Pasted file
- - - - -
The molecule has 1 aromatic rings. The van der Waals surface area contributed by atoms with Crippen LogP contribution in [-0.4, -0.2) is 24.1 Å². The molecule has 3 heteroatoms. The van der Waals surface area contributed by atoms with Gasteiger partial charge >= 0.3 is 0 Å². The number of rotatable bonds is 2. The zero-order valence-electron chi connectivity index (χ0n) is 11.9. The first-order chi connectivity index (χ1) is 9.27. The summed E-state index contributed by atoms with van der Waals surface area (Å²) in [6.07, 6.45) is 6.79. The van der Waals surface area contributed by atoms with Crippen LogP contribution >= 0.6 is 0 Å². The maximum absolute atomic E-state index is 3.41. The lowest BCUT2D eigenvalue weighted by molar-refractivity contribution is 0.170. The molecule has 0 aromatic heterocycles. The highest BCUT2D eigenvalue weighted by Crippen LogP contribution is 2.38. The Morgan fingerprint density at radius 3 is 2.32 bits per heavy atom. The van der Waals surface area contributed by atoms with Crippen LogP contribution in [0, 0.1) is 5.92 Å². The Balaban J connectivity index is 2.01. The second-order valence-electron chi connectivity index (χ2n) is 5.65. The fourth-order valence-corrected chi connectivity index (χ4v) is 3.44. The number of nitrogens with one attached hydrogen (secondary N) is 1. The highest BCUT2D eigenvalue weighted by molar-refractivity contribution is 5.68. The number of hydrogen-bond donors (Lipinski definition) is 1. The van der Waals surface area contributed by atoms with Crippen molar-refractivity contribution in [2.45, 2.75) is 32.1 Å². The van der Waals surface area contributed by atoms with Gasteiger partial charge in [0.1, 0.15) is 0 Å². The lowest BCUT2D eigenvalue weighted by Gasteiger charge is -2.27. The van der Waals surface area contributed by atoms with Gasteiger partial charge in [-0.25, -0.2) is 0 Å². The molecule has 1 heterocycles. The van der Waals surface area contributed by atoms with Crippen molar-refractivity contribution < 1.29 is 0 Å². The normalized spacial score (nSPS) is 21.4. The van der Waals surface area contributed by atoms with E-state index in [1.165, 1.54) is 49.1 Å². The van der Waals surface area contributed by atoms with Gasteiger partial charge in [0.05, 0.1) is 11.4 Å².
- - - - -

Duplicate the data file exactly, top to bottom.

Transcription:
The molecule has 1 aromatic rings. The van der Waals surface area contributed by atoms with Crippen LogP contribution in [-0.4, -0.2) is 24.1 Å². The molecule has 3 heteroatoms. The van der Waals surface area contributed by atoms with Gasteiger partial charge >= 0.3 is 0 Å². The number of rotatable bonds is 2. The zero-order valence-electron chi connectivity index (χ0n) is 11.9. The first-order chi connectivity index (χ1) is 9.27. The summed E-state index contributed by atoms with van der Waals surface area (Å²) in [6.07, 6.45) is 6.79. The van der Waals surface area contributed by atoms with Crippen LogP contribution >= 0.6 is 0 Å². The maximum absolute atomic E-state index is 3.41. The lowest BCUT2D eigenvalue weighted by molar-refractivity contribution is 0.170. The molecule has 0 aromatic heterocycles. The highest BCUT2D eigenvalue weighted by Crippen LogP contribution is 2.38. The Morgan fingerprint density at radius 3 is 2.32 bits per heavy atom. The van der Waals surface area contributed by atoms with Crippen LogP contribution in [0, 0.1) is 5.92 Å². The Balaban J connectivity index is 2.01. The second-order valence-electron chi connectivity index (χ2n) is 5.65. The fourth-order valence-corrected chi connectivity index (χ4v) is 3.44. The number of nitrogens with one attached hydrogen (secondary N) is 1. The highest BCUT2D eigenvalue weighted by molar-refractivity contribution is 5.68. The number of hydrogen-bond donors (Lipinski definition) is 1. The van der Waals surface area contributed by atoms with Crippen molar-refractivity contribution in [2.45, 2.75) is 32.1 Å². The van der Waals surface area contributed by atoms with Gasteiger partial charge in [0.1, 0.15) is 0 Å². The lowest BCUT2D eigenvalue weighted by Gasteiger charge is -2.27. The van der Waals surface area contributed by atoms with Gasteiger partial charge in [-0.25, -0.2) is 0 Å². The molecule has 1 heterocycles. The van der Waals surface area contributed by atoms with Crippen molar-refractivity contribution < 1.29 is 0 Å². The normalized spacial score (nSPS) is 21.4. The van der Waals surface area contributed by atoms with E-state index in [1.165, 1.54) is 49.1 Å². The van der Waals surface area contributed by atoms with Gasteiger partial charge in [0.05, 0.1) is 11.4 Å².